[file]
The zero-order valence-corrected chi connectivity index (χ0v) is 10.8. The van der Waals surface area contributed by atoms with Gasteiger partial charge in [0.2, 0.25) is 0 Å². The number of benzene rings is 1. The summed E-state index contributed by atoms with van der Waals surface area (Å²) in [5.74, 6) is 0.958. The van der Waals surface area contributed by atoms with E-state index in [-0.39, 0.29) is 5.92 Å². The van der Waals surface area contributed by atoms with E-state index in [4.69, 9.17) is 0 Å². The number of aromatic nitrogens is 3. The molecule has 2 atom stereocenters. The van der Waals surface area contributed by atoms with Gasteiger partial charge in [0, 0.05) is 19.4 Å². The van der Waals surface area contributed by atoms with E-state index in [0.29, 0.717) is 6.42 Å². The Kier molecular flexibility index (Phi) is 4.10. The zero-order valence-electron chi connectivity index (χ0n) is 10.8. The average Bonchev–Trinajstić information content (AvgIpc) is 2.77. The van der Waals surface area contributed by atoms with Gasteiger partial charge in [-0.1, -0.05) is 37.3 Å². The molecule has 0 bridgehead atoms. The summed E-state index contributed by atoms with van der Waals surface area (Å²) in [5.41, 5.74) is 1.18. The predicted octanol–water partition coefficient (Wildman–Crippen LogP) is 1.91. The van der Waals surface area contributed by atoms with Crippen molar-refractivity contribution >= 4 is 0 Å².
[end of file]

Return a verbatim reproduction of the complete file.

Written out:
The zero-order valence-corrected chi connectivity index (χ0v) is 10.8. The van der Waals surface area contributed by atoms with Gasteiger partial charge in [0.2, 0.25) is 0 Å². The number of benzene rings is 1. The summed E-state index contributed by atoms with van der Waals surface area (Å²) in [5.74, 6) is 0.958. The van der Waals surface area contributed by atoms with E-state index in [-0.39, 0.29) is 5.92 Å². The van der Waals surface area contributed by atoms with E-state index in [4.69, 9.17) is 0 Å². The number of aromatic nitrogens is 3. The molecule has 2 atom stereocenters. The van der Waals surface area contributed by atoms with Gasteiger partial charge in [0, 0.05) is 19.4 Å². The van der Waals surface area contributed by atoms with E-state index in [0.29, 0.717) is 6.42 Å². The Kier molecular flexibility index (Phi) is 4.10. The zero-order valence-electron chi connectivity index (χ0n) is 10.8. The average Bonchev–Trinajstić information content (AvgIpc) is 2.77. The van der Waals surface area contributed by atoms with Gasteiger partial charge in [-0.1, -0.05) is 37.3 Å². The molecule has 0 bridgehead atoms. The summed E-state index contributed by atoms with van der Waals surface area (Å²) in [5.41, 5.74) is 1.18. The predicted octanol–water partition coefficient (Wildman–Crippen LogP) is 1.91. The van der Waals surface area contributed by atoms with Crippen molar-refractivity contribution >= 4 is 0 Å².